If the model works, why dismiss it? Cost? The Virginia Drug Court Association says the courts spend an average of $2,190 per participant per year. The cost to incarcerate that person for a year would be between $22,000 and $24,000 -- if he or she is an adult. The cost for a juvenile is more than $100,000.
The best long-term strategy for diverting people from prison, of course, is to keep them from breaking the law in the first place. The Pew study notes that high-quality prekindergarten shows a dramatic impact on at-risk children. One difference: They are less likely later to commit crimes.
Virginia offers preschool for some at-risk 4-year-olds, but Republicans are balking at Democratic Gov. Tim Kaine's push to expand the program. They should consider the costs, in more than money, if the state does not.
These are hard times in Virginia, and the state has to balance its budget. As Del. Chris Jones of Suffolk told The Pilot, justifying the cuts to drug courts, "In tough economic times, you have to make decisions that aren't easy or pleasant." Yes, but they shouldn't be dumb.
For every $1 that Virginia spent on higher education last year, the Pew researchers found, it spent 60 cents on corrections. It needs to change that equation, starting now.
The Liberator On-Line wrote:Progress in the War on Sharpies
Eight-year-old Eathan Harris was suspended from Harris Park Elementary School
in Westminster, Colorado.
His offense? He used a black Sharpie marker to color a small area on his
sweatshirt. When a teacher saw him smelling the marker and the spot on his
clothes, the teacher sent the eight-year-old to principal Chris Benisch, who
promptly suspended him for... substance abuse.
"This is really, really, seriously dangerous," Benisch announced, warning that
smelling the marker fumes could cause the boy to "become intoxicated."
Just one small problem: that's really, really, seriously... not true.
According to toxicologist Dr. Eric Lavonas, of the Rocky Mountain Poison
Control Center, non-toxic markers like Sharpies, while pungent-smelling, don't
get you high.
"I don't know whether it would be possible for a real overachiever to figure
out a way to get high off them," Lavonas said. "But in regular use, it's just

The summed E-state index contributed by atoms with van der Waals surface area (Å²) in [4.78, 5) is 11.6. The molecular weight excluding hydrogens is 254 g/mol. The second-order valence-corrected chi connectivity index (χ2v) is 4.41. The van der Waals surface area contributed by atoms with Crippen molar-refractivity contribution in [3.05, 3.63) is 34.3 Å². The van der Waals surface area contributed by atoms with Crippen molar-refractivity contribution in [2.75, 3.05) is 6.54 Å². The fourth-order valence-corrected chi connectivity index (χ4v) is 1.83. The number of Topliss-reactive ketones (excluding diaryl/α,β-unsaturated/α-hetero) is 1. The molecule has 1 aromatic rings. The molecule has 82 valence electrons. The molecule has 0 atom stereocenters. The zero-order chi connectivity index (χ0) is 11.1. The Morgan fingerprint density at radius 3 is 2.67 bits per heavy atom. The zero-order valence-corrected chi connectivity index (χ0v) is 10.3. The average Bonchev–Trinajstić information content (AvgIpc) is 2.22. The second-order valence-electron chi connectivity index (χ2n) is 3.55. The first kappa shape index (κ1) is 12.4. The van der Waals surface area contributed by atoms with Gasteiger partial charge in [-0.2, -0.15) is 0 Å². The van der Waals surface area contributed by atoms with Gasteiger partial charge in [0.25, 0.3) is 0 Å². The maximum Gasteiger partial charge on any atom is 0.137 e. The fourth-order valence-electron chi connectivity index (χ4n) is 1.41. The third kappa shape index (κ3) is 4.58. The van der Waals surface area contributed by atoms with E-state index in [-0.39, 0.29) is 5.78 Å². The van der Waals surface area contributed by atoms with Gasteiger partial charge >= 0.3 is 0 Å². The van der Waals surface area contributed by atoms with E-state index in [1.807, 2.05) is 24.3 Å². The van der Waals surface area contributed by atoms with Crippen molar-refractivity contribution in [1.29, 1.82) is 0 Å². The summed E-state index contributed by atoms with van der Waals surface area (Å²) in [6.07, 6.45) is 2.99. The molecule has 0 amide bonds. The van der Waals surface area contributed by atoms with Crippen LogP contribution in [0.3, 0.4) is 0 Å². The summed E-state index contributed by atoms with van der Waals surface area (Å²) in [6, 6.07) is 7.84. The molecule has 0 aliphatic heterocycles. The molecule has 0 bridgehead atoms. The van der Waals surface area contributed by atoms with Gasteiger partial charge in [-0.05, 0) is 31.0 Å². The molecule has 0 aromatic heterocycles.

not something that's going to happen. If you went to Costco and bought 50 bags
of Sharpies and did something to them, maybe there's a way to get creative and
make it happen."
But in the zero-tolerance War on Sharpies, like the larger War on Drugs, truth
doesn't get in the way of action.
Indeed, according to local TV station KUSA, the incident has led Principal
Benisch to take the War on Sharpies to a new, um, high.
"We've purged every permanent marker there is in this building," he proudly
We can only hope Principal Benisch purges the school of pencils, too. After
all, we don't want kids exposed to the danger of lead poisoning, do we?
(Source: "8-year-old suspended for sniffing marker," KUSA)
McCain (and Cindy) On Drugs
Much has been made of allegations of youthful use of illegal drugs by Democratic presidential candidate Barack Obama. Meanwhile, his GOP opponent, Arizona Sen. John McCain, has admitted that his wife not only illegally used drugs but walked away from criminal charges. The McCains have worked to make Cindy McCain's addiction into a political asset-despite the fact that she stole the drugs from a charity she directed and used them while mothering four young children.
In 1994, Mrs. McCain admitted that she had solicited prescriptions for painkillers from physicians who worked for an international charity that she founded, the American Voluntary Medical Team. She then filled the prescriptions in the names of her staff.
There are two ways to react to this behavior. According to the Betty Ford model, people can sympathetically respond to the oppressed and ignored wife of a busy politician who has bravely come forward to admit her overpowering addiction. Mrs. McCain took this posture when she first tearfully confessed her addiction. She and her husband repeated this performance in October, 2000, on the NBC program "Dateline."